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Family is important in the immigration process

This year has brought uncertainty for many immigrants and their families both in the United States and around the globe. For immigrants hoping to establish permanent residency in the U.S., a green card is the most sought after document because of the rights it grants to its holders. However, to many, getting a green card feels less like a legal process and more like a lottery. Does it ever get more clean cut?

Family and employment are two keys to earning a green card

According to new data from the U.S. Department of Homeland Security and Pew Research, more than half of green cards issued since 2004 went to immigrants who were already in the country in another status. Additionally, 85 percent of the green cards issued to new arrivals were sponsored by a family member.

Immigrants on an asylum or employment status also fared well in earning permanent residency. Switching from an asylum or work visa to a green card requires an adjustment in status. People who were already in the U.S. for employment and adjusted their status were in their prime working years of 25 to 64. Meanwhile, those younger and older who received green cards were more likely to be new arrivals but still had a family member in the U.S. as a sponsor.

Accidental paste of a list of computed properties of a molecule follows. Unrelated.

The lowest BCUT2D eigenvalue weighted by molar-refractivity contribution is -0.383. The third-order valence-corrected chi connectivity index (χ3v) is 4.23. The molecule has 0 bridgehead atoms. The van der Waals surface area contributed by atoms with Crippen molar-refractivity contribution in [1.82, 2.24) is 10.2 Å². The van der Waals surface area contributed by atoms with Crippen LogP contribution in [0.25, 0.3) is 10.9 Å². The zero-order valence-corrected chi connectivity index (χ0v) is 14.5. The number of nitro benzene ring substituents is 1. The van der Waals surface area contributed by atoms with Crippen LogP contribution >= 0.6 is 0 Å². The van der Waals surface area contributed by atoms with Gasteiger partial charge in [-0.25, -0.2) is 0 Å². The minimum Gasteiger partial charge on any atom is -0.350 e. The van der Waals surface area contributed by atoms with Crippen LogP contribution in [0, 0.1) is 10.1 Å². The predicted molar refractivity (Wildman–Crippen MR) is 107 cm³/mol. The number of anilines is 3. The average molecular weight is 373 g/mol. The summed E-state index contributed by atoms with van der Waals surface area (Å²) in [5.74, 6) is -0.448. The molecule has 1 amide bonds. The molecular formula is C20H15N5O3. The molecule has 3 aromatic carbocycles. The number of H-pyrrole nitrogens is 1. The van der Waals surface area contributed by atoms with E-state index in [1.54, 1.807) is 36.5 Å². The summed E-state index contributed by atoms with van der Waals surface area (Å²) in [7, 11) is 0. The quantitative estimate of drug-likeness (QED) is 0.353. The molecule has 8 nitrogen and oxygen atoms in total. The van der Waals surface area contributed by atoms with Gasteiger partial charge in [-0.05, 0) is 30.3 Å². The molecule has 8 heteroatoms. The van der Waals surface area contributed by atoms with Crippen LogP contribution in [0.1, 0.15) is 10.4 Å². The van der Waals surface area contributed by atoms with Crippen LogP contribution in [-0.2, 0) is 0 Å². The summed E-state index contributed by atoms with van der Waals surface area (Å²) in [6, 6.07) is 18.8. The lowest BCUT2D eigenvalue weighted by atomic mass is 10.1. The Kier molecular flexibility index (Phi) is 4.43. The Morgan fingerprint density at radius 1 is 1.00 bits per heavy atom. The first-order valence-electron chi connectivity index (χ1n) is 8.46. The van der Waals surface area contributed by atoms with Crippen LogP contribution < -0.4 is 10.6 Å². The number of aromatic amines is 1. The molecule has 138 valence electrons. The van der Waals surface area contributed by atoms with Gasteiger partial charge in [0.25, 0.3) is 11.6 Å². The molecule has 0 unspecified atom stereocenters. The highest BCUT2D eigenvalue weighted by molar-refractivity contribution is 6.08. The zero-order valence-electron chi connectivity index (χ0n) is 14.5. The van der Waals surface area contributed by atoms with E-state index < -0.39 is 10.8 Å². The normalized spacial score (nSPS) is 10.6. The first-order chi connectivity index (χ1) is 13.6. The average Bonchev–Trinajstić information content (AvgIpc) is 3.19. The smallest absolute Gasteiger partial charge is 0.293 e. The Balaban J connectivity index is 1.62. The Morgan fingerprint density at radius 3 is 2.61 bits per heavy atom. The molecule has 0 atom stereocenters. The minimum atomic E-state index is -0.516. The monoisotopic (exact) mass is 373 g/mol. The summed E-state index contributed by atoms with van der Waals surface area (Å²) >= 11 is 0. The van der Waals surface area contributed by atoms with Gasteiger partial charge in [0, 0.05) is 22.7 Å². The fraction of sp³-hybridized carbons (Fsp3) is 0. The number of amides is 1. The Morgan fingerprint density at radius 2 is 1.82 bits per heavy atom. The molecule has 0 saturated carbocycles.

Who is eligible for a green card?

The U.S. government recognizes nine categories of people who may be eligible for permanent residency including:

  • Those with immediate family members who are U.S. citizens.
  • Extended family members of U.S. citizens or residents.
  • Workers with in-demand job skills.
  • People who would provide ethnic diversity.
  • Men and women in need of asylum or refugee.
  • Special cases approved by Congress.
  • Those in need of legal amnesty.
  • Long-time residents who may be facing deportation after 10 years.
  • People who have otherwise lived in the U.S. since 1972.

Although there are many paths to permanent residency, immigrants with a loved one or employer already in the U.S. seem to have an easier time. Why might this be?

First, the U.S. gives preference to people who may be a dependent of a family member such as a minor child or spouse. Second, having an "in" on the system can make the process easier to understand. No method can guarantee permanent status, but the latest data shows that family is arguably the most important factor in the process.

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